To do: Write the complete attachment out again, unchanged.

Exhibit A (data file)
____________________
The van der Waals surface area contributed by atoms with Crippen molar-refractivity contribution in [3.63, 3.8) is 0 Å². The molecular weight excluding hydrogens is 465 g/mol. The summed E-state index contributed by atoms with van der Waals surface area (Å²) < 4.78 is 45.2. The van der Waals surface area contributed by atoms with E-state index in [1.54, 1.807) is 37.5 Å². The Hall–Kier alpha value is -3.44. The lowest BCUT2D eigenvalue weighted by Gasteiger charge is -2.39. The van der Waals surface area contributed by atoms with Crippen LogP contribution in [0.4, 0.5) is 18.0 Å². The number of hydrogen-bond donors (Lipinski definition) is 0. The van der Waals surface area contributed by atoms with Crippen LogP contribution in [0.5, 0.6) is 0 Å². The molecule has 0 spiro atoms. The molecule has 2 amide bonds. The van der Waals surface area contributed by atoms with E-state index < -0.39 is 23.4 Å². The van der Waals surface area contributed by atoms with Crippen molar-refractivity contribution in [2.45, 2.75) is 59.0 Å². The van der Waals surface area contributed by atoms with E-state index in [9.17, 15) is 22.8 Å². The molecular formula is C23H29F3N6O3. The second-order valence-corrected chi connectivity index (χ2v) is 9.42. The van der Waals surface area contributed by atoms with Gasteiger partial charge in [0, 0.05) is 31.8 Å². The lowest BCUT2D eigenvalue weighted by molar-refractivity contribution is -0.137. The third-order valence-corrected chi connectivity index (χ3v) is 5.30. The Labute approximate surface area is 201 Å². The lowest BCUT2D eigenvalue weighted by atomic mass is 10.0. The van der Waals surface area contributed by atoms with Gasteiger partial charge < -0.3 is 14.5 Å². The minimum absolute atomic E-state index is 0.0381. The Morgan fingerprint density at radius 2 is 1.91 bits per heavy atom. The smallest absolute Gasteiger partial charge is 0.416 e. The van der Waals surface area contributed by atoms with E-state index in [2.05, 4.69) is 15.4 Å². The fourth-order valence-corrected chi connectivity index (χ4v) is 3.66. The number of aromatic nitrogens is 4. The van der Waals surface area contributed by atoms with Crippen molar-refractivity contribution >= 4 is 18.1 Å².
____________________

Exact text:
The van der Waals surface area contributed by atoms with Crippen molar-refractivity contribution in [3.63, 3.8) is 0 Å². The molecular weight excluding hydrogens is 465 g/mol. The summed E-state index contributed by atoms with van der Waals surface area (Å²) < 4.78 is 45.2. The van der Waals surface area contributed by atoms with E-state index in [1.54, 1.807) is 37.5 Å². The Hall–Kier alpha value is -3.44. The lowest BCUT2D eigenvalue weighted by Gasteiger charge is -2.39. The van der Waals surface area contributed by atoms with Crippen LogP contribution in [0.4, 0.5) is 18.0 Å². The number of hydrogen-bond donors (Lipinski definition) is 0. The van der Waals surface area contributed by atoms with Crippen LogP contribution in [0.5, 0.6) is 0 Å². The molecule has 0 spiro atoms. The molecule has 2 amide bonds. The van der Waals surface area contributed by atoms with E-state index < -0.39 is 23.4 Å². The van der Waals surface area contributed by atoms with Crippen molar-refractivity contribution in [2.45, 2.75) is 59.0 Å². The van der Waals surface area contributed by atoms with E-state index in [9.17, 15) is 22.8 Å². The molecular formula is C23H29F3N6O3. The second-order valence-corrected chi connectivity index (χ2v) is 9.42. The van der Waals surface area contributed by atoms with Gasteiger partial charge in [0, 0.05) is 31.8 Å². The lowest BCUT2D eigenvalue weighted by molar-refractivity contribution is -0.137. The third-order valence-corrected chi connectivity index (χ3v) is 5.30. The Labute approximate surface area is 201 Å². The lowest BCUT2D eigenvalue weighted by atomic mass is 10.0. The van der Waals surface area contributed by atoms with Gasteiger partial charge < -0.3 is 14.5 Å². The minimum absolute atomic E-state index is 0.0381. The Morgan fingerprint density at radius 2 is 1.91 bits per heavy atom. The smallest absolute Gasteiger partial charge is 0.416 e. The van der Waals surface area contributed by atoms with E-state index in [2.05, 4.69) is 15.4 Å². The fourth-order valence-corrected chi connectivity index (χ4v) is 3.66. The number of aromatic nitrogens is 4. The van der Waals surface area contributed by atoms with Crippen molar-refractivity contribution >= 4 is 18.1 Å².